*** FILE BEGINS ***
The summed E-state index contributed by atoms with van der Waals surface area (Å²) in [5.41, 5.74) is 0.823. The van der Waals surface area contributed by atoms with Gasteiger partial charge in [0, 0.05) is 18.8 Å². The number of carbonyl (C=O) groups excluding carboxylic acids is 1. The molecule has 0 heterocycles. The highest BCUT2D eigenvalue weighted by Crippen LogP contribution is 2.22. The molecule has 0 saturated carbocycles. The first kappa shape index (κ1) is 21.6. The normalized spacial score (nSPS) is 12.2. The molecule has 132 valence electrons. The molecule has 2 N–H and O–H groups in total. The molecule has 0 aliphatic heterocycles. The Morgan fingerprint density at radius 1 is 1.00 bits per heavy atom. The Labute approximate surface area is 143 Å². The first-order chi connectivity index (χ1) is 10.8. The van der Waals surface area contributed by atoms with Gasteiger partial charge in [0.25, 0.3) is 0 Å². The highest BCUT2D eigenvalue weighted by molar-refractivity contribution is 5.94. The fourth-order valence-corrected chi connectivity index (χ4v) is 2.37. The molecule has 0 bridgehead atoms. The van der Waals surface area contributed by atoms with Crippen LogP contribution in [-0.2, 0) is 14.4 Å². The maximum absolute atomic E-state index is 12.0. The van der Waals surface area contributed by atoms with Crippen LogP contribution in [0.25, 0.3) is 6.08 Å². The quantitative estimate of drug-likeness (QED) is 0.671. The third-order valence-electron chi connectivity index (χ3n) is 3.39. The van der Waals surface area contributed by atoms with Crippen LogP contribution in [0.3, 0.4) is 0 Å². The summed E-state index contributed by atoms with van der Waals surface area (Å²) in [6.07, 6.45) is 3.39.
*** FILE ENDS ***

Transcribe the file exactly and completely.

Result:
The summed E-state index contributed by atoms with van der Waals surface area (Å²) in [5.41, 5.74) is 0.823. The van der Waals surface area contributed by atoms with Gasteiger partial charge in [0, 0.05) is 18.8 Å². The number of carbonyl (C=O) groups excluding carboxylic acids is 1. The molecule has 0 heterocycles. The highest BCUT2D eigenvalue weighted by Crippen LogP contribution is 2.22. The molecule has 0 saturated carbocycles. The first kappa shape index (κ1) is 21.6. The normalized spacial score (nSPS) is 12.2. The molecule has 132 valence electrons. The molecule has 2 N–H and O–H groups in total. The molecule has 0 aliphatic heterocycles. The Morgan fingerprint density at radius 1 is 1.00 bits per heavy atom. The Labute approximate surface area is 143 Å². The first-order chi connectivity index (χ1) is 10.8. The van der Waals surface area contributed by atoms with Gasteiger partial charge in [0.25, 0.3) is 0 Å². The highest BCUT2D eigenvalue weighted by molar-refractivity contribution is 5.94. The fourth-order valence-corrected chi connectivity index (χ4v) is 2.37. The molecule has 0 bridgehead atoms. The van der Waals surface area contributed by atoms with Crippen LogP contribution in [-0.2, 0) is 14.4 Å². The maximum absolute atomic E-state index is 12.0. The van der Waals surface area contributed by atoms with Crippen LogP contribution in [0.25, 0.3) is 6.08 Å². The quantitative estimate of drug-likeness (QED) is 0.671. The third-order valence-electron chi connectivity index (χ3n) is 3.39. The van der Waals surface area contributed by atoms with Crippen LogP contribution in [0.3, 0.4) is 0 Å². The summed E-state index contributed by atoms with van der Waals surface area (Å²) in [6.07, 6.45) is 3.39.